In December 1937 the Japanese Army requested that Mitsubishi work on a development of their Ki-30 light bomber, with an emphasis on creating a new light bomber that could operate from advanced airfields very close to the fighting front. The idea was to create an aircraft that could co-operate very closely with ground troops during combat operations. The result was the Ki-51 Type 99 Assault Plane.
The Ki-51 bore a strong resemblance to the parent Ki-30 design from which it was derived. The cockpit was rearranged to allow closer co-operation between the two crew members, and the bomb bay was deleted with a lighter bomb load carried externally. This change also allowed the wing to be redesigned and the landing gear shortened, although the fixed undercarriage was retained.
Ki-51s were assigned to China-based units during 1940, and the aircraft proved useful in its intended role. It was, however, exceedingly vulnerable to enemy fighters and so was only useful in areas where the Japanese enjoyed complete control of the air. In the initial stages of the Pacific War air supremacy allowed the Ki-51 to operate successfully over Malaya, Java and Burma.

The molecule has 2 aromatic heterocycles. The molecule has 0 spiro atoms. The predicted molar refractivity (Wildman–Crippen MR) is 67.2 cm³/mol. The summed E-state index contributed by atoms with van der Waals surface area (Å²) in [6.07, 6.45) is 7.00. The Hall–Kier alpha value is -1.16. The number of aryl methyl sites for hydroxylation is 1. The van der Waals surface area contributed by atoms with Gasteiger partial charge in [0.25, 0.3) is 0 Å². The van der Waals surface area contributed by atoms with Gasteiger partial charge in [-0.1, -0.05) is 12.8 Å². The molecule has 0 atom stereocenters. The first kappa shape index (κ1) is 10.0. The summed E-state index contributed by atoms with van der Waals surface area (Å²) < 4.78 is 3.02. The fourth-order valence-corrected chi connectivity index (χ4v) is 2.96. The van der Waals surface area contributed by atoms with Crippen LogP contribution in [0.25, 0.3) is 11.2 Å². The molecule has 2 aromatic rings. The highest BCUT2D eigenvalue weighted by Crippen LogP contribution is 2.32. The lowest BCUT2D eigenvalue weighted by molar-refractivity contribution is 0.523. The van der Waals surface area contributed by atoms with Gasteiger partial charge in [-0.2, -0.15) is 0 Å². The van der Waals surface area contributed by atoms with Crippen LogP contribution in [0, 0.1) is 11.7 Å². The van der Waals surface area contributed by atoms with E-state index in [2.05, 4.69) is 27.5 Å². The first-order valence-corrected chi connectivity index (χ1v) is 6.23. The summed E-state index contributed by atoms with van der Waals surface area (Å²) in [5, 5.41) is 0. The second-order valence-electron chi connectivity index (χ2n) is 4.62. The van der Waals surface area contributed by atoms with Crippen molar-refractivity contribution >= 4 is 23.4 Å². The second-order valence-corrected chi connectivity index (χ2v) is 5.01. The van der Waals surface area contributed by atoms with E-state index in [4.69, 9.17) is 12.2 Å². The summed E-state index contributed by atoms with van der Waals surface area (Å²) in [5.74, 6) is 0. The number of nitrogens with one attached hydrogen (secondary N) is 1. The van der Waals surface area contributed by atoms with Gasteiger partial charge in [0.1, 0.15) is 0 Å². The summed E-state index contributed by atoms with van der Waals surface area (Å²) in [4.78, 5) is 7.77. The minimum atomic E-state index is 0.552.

Later in the war as the Allies began to regain control of the air the Ki-51 began to suffer as a consequence. Soon it was withdrawn from front line roles and relegated to rear areas, where like most obsolete Japanese aircraft it was assigned to the kamikaze role.
In 1942 the Ki-51 was assigned the Allied reporting name “Sonia”. An updated version, the Ki-71, was never put into production but nevertheless assigned its own reporting name, “Edna”.
|Mitsubishi Ki-51 Type 99 Assault Plane|
|Powerplant||1x Mitsubishi Ha-26-II, 950hp|
|Armament||3x 7.7mm machine guns|
|Dimensions||30ft 3in (length)|
39ft 9in (wingspan)
9ft 0in (height)
|Wing Area||259 sq.ft.|
|In service with||IJA|